I went to see the Red Hills Players production of A Christmas Carol today. As the allegorical twins “Want” and “Ignorance” swirled around Ebenezer Scrooge and the Ghost of Christmas Present, I was struck by the role each one, but especially Want, has played for me this Christmas.
I auditioned for A Christmas Carol in early November. We had to sing a traditional Christmas Carol, and I had chosen O Come All Ye Faithful. I wanted to be involved in this production. To quote Laura Kelly Fanucci, who wrote the lovely devotional, Longing Together, my inner dialogue was I want, I want, I want.
Although the basic want was to be involved in the production, what I actually wanted was more complex than that. I wanted to belong.
The challenge of social media is that we often feel more familiar with people than we really are, and that’s where I found myself with many of the people who would have been my castmates. In my mind, spending the time it takes to bring a production to life had the potential to bridge the gap between that surface familiarity and hopefully create a more intricately woven bond.
In all this wanting, I lost sight of the fact that a production first and foremost can only select the best of the best (as it should be), and I saw in the mirror of my psyche someone who feels very disconnected from her true self.
I may have thought participating in the production would cure that disconnect, but as November rolled over into December, I realized:
I had been ignorant of how rewarding it would be to focus on the community service project I coordinated for my Toastmasters club. In this joint project with the Leadership Toastmasters Club, our two small clubs came together to have a big impact for a local resident who moved to Tallahassee then promptly had to have surgery and a long rehabilitation. With no rehearsal conflicts, I was able to be at her home when we delivered a sturdy, beautiful dresser for her bedroom (thanks to a friend who donated it), as well as sheets, towels, fresh fruit, and a Walmart gift card to help her and her teenage son through the challenges of this time.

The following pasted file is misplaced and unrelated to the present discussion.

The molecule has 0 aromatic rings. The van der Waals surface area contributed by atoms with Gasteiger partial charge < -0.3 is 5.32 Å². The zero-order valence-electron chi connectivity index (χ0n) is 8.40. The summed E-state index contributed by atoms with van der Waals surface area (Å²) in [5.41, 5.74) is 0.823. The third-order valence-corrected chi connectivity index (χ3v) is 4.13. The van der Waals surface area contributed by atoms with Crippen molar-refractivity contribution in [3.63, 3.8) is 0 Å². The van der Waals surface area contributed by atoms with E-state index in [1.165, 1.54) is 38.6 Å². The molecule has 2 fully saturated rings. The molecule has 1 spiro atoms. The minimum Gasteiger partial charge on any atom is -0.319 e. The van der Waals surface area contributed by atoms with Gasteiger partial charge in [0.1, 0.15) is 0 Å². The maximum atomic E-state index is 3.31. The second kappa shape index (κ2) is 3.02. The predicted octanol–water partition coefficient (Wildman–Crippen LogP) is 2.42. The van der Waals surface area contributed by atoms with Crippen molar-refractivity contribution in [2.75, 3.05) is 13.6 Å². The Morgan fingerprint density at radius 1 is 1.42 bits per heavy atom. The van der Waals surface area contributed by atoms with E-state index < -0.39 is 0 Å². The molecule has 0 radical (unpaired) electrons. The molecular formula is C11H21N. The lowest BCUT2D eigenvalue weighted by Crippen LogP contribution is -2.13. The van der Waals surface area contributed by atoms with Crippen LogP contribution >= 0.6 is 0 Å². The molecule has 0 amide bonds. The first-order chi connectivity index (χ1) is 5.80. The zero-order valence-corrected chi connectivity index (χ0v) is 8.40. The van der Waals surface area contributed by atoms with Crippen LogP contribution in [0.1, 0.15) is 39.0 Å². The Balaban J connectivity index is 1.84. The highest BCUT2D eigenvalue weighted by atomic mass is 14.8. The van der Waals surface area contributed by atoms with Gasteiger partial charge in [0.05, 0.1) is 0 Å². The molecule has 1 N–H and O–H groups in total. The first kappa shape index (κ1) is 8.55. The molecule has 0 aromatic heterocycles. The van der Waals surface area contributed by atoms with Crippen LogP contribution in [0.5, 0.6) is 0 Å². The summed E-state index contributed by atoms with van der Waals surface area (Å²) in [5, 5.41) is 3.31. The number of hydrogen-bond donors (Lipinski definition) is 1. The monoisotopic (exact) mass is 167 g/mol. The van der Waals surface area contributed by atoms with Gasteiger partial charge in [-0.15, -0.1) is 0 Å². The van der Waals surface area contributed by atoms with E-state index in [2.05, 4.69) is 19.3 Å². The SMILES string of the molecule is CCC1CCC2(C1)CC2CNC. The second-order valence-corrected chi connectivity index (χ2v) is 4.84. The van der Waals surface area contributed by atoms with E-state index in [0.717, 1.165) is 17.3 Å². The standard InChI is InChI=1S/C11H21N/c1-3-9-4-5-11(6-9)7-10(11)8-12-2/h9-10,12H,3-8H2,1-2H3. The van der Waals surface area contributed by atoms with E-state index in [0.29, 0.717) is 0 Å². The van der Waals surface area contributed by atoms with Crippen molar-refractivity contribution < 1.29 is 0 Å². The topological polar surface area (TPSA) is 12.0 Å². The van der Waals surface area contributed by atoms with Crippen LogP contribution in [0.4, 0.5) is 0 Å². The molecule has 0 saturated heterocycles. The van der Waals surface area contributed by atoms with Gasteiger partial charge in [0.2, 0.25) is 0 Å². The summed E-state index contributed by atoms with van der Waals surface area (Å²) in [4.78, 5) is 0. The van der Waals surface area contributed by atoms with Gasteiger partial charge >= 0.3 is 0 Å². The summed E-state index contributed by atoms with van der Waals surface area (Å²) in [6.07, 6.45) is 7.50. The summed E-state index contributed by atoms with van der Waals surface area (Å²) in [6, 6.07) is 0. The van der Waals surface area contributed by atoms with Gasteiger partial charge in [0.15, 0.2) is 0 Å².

I had been ignorant of how many times I am reminded how much my running friends have my back. Free from the demands of rehearsals and performances that the production would have involved, I have been able to indulge fun meals (with adult bevvies), run to the Christmas lights in Oven Park and make a new friend, and go to our Gulf Winds holiday party and dance the night away.
I was ignorant of how moved I would feel when being hugged by the mom of our Badass Fitness Christmas Connection family, how stellar it would feel to pull up in front of her home and see Santa knock on her door and tell her 4 year old HO HO HO. The fact that her teenage daughter shares the same name as my deceased mother-in-law Barbara was not lost on me. It was a good day.
I have sung the first verse of this song many times this November and December, first for the audition, and then because I was so dissatisfied with my performance at the audition that I improved it with the help of the highly talented and flexible Rachel at Music Lessons Express in order to contribute it to the Ninth Annual Blogger Christmahanukwanzaakah Online Holiday Concert.
“O Come All Ye Faithful” exhorts us to pursue a place of adoration:
O come let us adore him, Christ the Lord.
The song doesn’t say:
O come let us adore the sound of our own voice (fortunately!)
O come let us adore the idea of what we think will make us happy
O come let us adore other people who are equally as fallible as we ourselves are
O come let us adore those eggs that we have been methodically and hopefully putting into our own baskets …
Wife of one, Mom of two, Friend of many. My pronouns are she/her/hers.